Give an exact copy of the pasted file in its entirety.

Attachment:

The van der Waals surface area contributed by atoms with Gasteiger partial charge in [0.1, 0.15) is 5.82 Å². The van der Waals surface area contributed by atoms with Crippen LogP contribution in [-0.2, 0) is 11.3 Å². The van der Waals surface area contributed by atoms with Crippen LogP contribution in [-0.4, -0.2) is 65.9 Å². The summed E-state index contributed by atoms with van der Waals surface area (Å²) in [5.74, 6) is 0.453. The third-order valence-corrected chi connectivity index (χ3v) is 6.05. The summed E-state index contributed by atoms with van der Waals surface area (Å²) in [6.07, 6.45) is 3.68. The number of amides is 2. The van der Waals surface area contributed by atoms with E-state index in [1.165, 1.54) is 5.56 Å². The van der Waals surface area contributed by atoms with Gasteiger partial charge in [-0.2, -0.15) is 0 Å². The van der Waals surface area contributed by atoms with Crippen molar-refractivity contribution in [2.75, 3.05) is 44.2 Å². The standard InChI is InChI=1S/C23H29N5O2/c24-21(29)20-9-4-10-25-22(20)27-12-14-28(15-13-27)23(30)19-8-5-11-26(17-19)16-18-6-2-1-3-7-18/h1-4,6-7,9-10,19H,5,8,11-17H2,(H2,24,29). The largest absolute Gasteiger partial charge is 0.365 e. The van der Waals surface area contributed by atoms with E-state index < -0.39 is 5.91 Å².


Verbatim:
The van der Waals surface area contributed by atoms with Gasteiger partial charge in [0.1, 0.15) is 5.82 Å². The van der Waals surface area contributed by atoms with Crippen LogP contribution in [-0.2, 0) is 11.3 Å². The van der Waals surface area contributed by atoms with Crippen LogP contribution in [-0.4, -0.2) is 65.9 Å². The summed E-state index contributed by atoms with van der Waals surface area (Å²) in [5.74, 6) is 0.453. The third-order valence-corrected chi connectivity index (χ3v) is 6.05. The summed E-state index contributed by atoms with van der Waals surface area (Å²) in [6.07, 6.45) is 3.68. The number of amides is 2. The van der Waals surface area contributed by atoms with E-state index in [1.165, 1.54) is 5.56 Å². The van der Waals surface area contributed by atoms with Gasteiger partial charge in [-0.2, -0.15) is 0 Å². The van der Waals surface area contributed by atoms with Crippen molar-refractivity contribution in [2.75, 3.05) is 44.2 Å². The standard InChI is InChI=1S/C23H29N5O2/c24-21(29)20-9-4-10-25-22(20)27-12-14-28(15-13-27)23(30)19-8-5-11-26(17-19)16-18-6-2-1-3-7-18/h1-4,6-7,9-10,19H,5,8,11-17H2,(H2,24,29). The largest absolute Gasteiger partial charge is 0.365 e. The van der Waals surface area contributed by atoms with E-state index < -0.39 is 5.91 Å².